The 78th session of the UN General Assembly (UNGA 78) is loaded with thorny files and deep disagreements looking for urgent solutions because of their significant impact on global security and for their role in forming new geopolitical and geostrategic reality and balances, whose frameworks and borders are governed by military alliances and economic interests that the international community is unfamiliar with since the end of World War II in the 40s of the last century.
World public opinion is looking forward to the results of the discussions of the presidents’ and leaders’ discussions on the simple and complex crises facing the international community and the understandings and directions that will result from them in the hope that humanity will be rid of a reality that is heading year after year towards polarity, a return to the Cold War, and more warfare and armed conflicts that unfortunately push people toward paying their cost without having any role in creating them.
The Russian-Ukrainian war and its disastrous consequences on international peace and security tops the agenda of the next UNGA session, amid calls to bring it to an end to spare the blood of the two peoples, avoid further human and material losses, prevent further “militarization” of Northern Europe, and avoid a new cold war between Moscow and Washington, a war that the world thought it was gone for good.
International calls are escalating to silence the voice of the war machine between Russia and Ukraine that has been going on for 16 months, claiming the lives of thousands of victims, both civilians and military, as well as destroying infrastructure estimated to cost hundreds of billions of dollars to rebuild, and significantly threatening global food security, especially after Moscow stopped working with the Black Sea Grain Initiative on July 17, and ships loaded with grain were prevented from sailing towards world markets.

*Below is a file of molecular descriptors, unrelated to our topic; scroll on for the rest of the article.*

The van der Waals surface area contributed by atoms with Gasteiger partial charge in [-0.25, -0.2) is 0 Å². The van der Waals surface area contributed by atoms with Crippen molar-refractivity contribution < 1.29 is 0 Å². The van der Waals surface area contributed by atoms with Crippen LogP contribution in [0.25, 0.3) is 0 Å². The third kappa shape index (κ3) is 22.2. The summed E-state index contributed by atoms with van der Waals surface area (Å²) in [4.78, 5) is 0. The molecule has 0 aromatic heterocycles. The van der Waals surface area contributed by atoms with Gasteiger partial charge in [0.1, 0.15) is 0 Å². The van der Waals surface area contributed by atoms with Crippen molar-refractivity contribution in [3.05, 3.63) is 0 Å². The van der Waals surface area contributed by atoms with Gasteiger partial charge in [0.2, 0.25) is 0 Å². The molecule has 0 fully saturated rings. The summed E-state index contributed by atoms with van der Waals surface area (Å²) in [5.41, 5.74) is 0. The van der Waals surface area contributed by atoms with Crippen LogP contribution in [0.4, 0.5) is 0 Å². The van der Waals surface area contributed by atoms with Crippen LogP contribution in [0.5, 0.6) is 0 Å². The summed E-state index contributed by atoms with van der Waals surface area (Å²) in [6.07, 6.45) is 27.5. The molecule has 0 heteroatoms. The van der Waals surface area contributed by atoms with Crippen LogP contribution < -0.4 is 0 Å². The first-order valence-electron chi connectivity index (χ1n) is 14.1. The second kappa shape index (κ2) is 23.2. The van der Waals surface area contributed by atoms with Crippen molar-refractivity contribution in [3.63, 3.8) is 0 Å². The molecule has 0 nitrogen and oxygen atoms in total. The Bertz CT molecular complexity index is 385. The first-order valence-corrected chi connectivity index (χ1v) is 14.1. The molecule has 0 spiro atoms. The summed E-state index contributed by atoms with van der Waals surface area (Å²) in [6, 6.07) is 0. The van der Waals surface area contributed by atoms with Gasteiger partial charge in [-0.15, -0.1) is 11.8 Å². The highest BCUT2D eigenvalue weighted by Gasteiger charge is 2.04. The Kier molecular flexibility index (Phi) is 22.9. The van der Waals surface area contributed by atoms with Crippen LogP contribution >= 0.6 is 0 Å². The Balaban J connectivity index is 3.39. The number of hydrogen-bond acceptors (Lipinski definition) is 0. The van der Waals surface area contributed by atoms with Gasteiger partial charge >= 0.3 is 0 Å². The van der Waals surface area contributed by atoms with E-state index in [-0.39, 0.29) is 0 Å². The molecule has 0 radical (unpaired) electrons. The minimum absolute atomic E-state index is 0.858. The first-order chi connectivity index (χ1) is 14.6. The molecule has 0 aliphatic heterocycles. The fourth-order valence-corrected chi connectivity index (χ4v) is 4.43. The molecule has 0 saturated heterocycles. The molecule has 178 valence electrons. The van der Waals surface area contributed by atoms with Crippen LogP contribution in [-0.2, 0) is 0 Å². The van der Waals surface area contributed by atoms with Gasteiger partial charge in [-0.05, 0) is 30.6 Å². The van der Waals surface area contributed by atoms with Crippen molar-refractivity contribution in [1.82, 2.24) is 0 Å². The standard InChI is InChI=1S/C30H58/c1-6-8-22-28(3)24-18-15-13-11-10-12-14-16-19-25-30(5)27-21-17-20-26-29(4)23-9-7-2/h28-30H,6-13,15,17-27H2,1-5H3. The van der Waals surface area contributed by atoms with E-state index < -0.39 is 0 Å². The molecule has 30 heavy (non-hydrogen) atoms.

There are also fears of the outbreak of a nuclear war more than ever before, in light of the lack of signs of resolving the crisis between Moscow and the further tendency of the West to arm Ukraine with advanced equipment to help it regain its lands that are still under Russian control. Furthermore, the expansion of the North Atlantic Treaty Organization (NATO) more and more toward the Russian borders with the Baltic states in northern Europe, something that Moscow categorically rejects and considers a threat to its territory and its vital and strategic interests and considers it a “disguised” declaration of a proxy war against it, launched by the Kyiv authorities on behalf of the West.
Several countries, including the State of Qatar, hope that the UNGA and leaders’ discussions will constitute an occasion to crystallize clear plans that lead towards resolving the crisis between Moscow and Kyiv and push the two parties to the conflict to sit at the negotiating table to find diplomatic solutions that stop the fighting, in compliance with the Charter of the United Nations and international law, including obligations under the Charter to settle international disputes by peaceful means.